US draws up battle plan to stave off digital attack cyberstrikes
Pre-emptive strikes will be launched under secret guidelines to protect computer systems
Nikhil Kumar is The Independent's New York correspondent. He was formerly assistant editor on the foreign desk and has also done a variety of jobs on the city desk, where he wrote about markets, commodities and other business and economics topics.
Monday 04 February 2013
The US could launch pre-emptive cyber strikes against countries it suspects of threatening its interests with a digital attack, under a new set of secret guidelines to safeguard the nation’s computer systems.
The rules – the country’s first on how it defends or retaliates against digital attacks – are expected to be approved in coming weeks, and are likely to be kept under wraps, much like the policies governing the country’s controversial drone programme.
A secret legal review into the new guidelines has already decided that President Barack Obama has the power to order such pre-emptive strikes if faced with credible evidence of a looming attack, according to the New York Times, which quoted unnamed officials involved in the review.
The revelations come just days after an array of American media organisations, including the New York Times and The Washington Post, said their computer networks had been infiltrated by Chinese hackers. The risk of digital attacks was also underlined by a recent US Department of Homeland Security (DHS) report which revealed that a computer virus had forced an unidentified US power plant to go offline for three days last year.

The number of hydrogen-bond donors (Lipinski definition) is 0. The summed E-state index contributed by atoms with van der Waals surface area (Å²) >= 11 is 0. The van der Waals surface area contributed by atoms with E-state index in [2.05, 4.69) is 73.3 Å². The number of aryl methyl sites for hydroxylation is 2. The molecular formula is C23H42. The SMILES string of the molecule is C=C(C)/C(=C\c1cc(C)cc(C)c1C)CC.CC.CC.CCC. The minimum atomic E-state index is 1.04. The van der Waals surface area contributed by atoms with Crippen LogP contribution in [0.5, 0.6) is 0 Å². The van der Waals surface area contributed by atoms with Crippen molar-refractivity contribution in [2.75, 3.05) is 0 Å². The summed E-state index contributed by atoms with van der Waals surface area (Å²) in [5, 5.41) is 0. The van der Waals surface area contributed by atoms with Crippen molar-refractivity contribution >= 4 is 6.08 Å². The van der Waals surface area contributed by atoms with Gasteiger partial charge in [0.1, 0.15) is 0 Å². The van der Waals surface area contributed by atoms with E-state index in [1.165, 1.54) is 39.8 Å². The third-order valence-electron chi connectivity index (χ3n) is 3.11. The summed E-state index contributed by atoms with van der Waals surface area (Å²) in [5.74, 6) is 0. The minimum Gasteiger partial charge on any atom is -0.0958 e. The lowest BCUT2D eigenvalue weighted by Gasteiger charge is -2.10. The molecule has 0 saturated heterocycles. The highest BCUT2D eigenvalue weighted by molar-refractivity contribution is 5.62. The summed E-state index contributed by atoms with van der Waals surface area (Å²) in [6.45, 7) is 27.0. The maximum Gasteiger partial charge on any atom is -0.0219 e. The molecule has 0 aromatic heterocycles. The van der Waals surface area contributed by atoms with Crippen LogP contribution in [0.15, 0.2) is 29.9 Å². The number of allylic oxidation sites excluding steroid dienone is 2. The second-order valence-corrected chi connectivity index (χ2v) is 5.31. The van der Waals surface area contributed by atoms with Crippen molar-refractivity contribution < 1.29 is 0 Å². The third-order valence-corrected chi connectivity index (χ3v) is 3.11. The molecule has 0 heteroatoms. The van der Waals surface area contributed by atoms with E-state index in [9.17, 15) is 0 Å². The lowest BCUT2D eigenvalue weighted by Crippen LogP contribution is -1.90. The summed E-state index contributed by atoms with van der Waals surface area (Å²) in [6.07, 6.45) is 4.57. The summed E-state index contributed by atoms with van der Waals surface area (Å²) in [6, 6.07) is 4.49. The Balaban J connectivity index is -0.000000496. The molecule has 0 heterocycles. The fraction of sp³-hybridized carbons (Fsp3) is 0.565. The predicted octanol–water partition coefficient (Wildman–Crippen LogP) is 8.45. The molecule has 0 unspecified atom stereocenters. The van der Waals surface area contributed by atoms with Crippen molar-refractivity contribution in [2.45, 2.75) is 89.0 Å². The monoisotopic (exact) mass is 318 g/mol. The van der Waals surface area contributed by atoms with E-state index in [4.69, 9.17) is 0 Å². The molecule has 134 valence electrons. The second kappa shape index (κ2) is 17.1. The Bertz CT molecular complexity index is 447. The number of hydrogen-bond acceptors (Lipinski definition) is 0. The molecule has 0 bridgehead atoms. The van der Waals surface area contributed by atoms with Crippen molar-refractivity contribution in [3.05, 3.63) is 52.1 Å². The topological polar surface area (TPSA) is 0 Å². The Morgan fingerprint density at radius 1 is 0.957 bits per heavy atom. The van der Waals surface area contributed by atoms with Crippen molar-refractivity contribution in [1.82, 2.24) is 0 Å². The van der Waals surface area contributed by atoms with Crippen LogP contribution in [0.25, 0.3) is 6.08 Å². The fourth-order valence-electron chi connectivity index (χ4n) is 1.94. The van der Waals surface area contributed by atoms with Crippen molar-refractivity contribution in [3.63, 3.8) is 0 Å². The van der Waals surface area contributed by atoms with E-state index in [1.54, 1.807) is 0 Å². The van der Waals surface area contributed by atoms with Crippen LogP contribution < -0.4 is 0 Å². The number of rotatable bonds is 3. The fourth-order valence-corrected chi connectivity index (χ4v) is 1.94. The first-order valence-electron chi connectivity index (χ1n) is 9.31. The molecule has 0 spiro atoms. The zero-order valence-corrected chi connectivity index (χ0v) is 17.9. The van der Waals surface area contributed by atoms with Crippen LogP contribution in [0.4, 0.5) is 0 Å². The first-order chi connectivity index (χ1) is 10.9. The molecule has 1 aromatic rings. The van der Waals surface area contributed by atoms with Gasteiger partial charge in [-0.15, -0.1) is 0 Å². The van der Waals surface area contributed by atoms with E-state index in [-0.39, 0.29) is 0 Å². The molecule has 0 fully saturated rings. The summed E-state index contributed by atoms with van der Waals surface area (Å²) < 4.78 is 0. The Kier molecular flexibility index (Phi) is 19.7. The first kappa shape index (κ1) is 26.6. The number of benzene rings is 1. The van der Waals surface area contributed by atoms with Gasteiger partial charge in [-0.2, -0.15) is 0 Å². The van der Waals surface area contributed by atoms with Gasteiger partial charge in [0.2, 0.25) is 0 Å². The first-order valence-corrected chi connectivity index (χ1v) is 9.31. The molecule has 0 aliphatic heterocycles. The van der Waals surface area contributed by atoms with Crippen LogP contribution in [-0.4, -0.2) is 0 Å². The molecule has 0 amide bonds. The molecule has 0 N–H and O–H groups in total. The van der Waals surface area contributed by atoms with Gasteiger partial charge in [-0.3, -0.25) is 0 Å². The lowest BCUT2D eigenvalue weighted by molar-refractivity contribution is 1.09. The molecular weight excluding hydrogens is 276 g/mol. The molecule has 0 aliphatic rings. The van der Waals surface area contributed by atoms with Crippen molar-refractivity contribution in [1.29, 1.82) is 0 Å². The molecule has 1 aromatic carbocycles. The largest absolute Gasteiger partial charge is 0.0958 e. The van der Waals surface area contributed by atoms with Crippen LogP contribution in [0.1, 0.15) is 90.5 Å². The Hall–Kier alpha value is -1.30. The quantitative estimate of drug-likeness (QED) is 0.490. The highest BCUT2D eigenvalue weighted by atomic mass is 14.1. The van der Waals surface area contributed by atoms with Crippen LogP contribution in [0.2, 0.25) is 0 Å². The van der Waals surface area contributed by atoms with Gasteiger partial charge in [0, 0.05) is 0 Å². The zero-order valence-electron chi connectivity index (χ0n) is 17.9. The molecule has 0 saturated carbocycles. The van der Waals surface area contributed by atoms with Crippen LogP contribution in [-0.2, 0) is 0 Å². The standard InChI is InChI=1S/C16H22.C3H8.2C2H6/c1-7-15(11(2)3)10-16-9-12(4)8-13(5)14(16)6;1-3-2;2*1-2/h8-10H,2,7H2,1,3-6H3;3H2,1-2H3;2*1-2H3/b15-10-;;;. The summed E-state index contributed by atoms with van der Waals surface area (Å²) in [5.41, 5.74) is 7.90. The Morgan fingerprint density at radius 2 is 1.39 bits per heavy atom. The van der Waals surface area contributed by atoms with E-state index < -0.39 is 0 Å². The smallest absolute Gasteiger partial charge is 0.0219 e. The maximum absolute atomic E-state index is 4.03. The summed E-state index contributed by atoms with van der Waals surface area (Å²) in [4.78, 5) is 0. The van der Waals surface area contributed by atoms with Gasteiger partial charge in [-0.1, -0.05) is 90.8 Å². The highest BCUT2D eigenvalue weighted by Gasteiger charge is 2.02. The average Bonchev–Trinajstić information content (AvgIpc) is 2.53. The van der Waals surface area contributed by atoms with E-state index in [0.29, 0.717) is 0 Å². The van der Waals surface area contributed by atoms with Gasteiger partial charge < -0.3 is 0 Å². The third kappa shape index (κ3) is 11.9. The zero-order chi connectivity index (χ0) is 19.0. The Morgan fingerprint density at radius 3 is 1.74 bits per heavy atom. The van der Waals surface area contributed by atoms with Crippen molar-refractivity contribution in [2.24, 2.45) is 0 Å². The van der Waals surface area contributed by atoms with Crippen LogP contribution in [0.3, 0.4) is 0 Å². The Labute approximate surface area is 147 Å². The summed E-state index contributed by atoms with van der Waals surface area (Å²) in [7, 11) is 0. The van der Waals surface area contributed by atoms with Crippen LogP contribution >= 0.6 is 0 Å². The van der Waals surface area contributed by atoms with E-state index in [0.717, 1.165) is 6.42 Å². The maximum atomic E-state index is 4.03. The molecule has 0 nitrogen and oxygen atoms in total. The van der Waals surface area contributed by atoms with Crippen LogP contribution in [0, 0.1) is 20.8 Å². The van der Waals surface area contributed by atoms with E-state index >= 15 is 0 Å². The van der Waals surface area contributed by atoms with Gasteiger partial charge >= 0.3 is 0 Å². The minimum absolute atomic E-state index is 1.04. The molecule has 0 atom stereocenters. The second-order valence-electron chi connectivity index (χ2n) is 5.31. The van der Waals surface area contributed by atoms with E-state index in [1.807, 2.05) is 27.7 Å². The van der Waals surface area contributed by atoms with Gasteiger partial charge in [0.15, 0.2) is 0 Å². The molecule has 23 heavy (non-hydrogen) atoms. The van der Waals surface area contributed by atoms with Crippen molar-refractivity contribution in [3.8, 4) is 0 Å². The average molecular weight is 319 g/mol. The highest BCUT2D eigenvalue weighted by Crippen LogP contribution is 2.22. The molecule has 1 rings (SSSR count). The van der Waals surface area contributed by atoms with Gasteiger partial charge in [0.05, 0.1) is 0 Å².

The US, meanwhile, is known to have conducted cyber attacks of its own, with President Obama reported to have approved a wave of assaults against Iran during his first term. The programme, code-named “Olympic Games”, targeted Iranian nuclear facilities with malicious computer worms. It began under President George W Bush, but Mr Obama is believed to have ordered an acceleration of the digital attacks when he took office. The details only came to light when the Stuxnet worm – believed to have been developed by the US and Israel – surfaced on the internet. Last month, the Iranian government officially denied it had any hand in a recent string of cyber attacks on US financial institutions.
Inside the Obama administration, John Brennan, the President’s counterterrorism chief during his first term and now his nominee to head the Central Intelligence Agency (CIA), has reportedly been a key player in crafting policies governing the drone programme and the new area of cyber warfare.
And while the American military faces deep budgets cuts, the Pentagon recently approved a major expansion of its so-called “Cyber Command”. Currently around 900-strong, the country’s cybersecurity force will swell to some 4,900 troops in the next few years, according to The Washington Post.
Given the capability of digital weapons, few decisions are likely to be taken without the nod of the President himself.
“There are very, very few instances in cyberoperations in which the decision will be made at a level below the president,” an official told the New York Times.
But concerns are already growing about the lack of transparency in the way the administration is tooling up for war in the digital world. “What concerns us is not the growth of forces but the way it is happening behind the scenes,” said a Washington Post editorial published at the weekend.
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